These photos represent the oncologists of Fox Chase Cancer Center’s “Murderers’ Row.”

Jonathan Chernoff, director and Stanley P. Reimann Chair in Oncology Research at Fox Chase Comprehensive Cancer Center commemorated this band of scientists in an editorial for the Cancer History Project. Chernoff writes:

“Early giants included the structural biologist Lindo Patterson as well as the developmental biologists Robert Briggs and Thomas King. Patterson developed analytic tools for protein structure determination that are still used today. He (and later his postdoctoral fellow, Jenny Glusker) held an NIH grant entitled “The Structure of Proteins” that was continuously funded for more than 50 years, likely a record. Briggs and King used nuclear transfer to create the world’s first cloned animals many decades before Dolly the sheep, establishing key principles in developmental biology.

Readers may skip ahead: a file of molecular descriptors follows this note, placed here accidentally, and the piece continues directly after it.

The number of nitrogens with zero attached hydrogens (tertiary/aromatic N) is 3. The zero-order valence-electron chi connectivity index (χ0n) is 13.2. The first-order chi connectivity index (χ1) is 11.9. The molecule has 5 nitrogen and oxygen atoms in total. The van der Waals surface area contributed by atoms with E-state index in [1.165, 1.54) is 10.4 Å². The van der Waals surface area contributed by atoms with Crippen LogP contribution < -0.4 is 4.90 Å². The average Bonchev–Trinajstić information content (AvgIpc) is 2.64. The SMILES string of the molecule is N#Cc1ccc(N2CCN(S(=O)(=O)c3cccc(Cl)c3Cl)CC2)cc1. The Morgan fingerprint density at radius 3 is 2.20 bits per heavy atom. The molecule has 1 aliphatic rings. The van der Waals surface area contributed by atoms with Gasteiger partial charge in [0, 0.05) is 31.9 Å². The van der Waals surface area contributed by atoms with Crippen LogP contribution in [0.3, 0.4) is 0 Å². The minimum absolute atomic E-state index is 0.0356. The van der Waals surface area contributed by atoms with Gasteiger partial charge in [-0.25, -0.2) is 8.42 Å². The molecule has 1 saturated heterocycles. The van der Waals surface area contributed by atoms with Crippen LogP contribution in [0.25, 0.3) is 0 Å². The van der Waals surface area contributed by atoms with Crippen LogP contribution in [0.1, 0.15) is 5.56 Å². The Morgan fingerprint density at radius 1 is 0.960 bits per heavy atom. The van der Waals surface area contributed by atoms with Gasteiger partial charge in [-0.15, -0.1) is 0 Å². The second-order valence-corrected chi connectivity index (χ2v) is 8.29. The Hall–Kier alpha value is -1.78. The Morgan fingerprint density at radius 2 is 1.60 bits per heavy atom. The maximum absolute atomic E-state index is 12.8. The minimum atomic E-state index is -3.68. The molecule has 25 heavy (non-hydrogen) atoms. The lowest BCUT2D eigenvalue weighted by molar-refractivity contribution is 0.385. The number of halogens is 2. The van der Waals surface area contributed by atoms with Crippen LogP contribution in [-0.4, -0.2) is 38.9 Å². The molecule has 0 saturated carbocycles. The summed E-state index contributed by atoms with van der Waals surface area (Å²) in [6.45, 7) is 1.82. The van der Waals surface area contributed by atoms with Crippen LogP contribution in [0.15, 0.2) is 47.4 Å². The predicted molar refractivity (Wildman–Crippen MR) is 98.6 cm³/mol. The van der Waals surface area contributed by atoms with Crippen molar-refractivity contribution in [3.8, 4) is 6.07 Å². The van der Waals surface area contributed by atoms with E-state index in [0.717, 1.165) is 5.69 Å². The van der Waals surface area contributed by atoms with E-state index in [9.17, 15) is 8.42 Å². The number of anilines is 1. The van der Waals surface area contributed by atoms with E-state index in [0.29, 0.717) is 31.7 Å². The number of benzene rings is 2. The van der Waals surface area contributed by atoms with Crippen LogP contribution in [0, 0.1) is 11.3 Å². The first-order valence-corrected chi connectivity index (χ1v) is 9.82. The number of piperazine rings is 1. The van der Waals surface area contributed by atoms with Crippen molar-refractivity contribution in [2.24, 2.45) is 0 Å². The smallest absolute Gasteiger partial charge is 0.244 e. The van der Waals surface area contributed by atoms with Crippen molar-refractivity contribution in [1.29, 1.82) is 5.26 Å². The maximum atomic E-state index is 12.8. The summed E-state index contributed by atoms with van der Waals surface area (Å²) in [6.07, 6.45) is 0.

These notables were followed by a second wave of hires, brought on mostly between 1960 and 1970: Bea Mintz, Barry Blumberg, Ernie Rose, David Hungerford, Al Knudson, Bob Perry, Paul Engstrom, and Jenny Glusker. Among them, these scientists would eventually win two Nobel Prizes, the Lasker Award, the Kyoto Prize, two John Scott Awards, the GM Cancer Research Prize, the Szent-Györgyi Prize, the William Proctor Prize, and countless other prestigious awards. More importantly, they fundamentally changed the way we think about cancer.

At seminars, these folks tended to sit together, usually in the front row, and they presented a formidable front for anyone giving a talk or leading a faculty seminar.”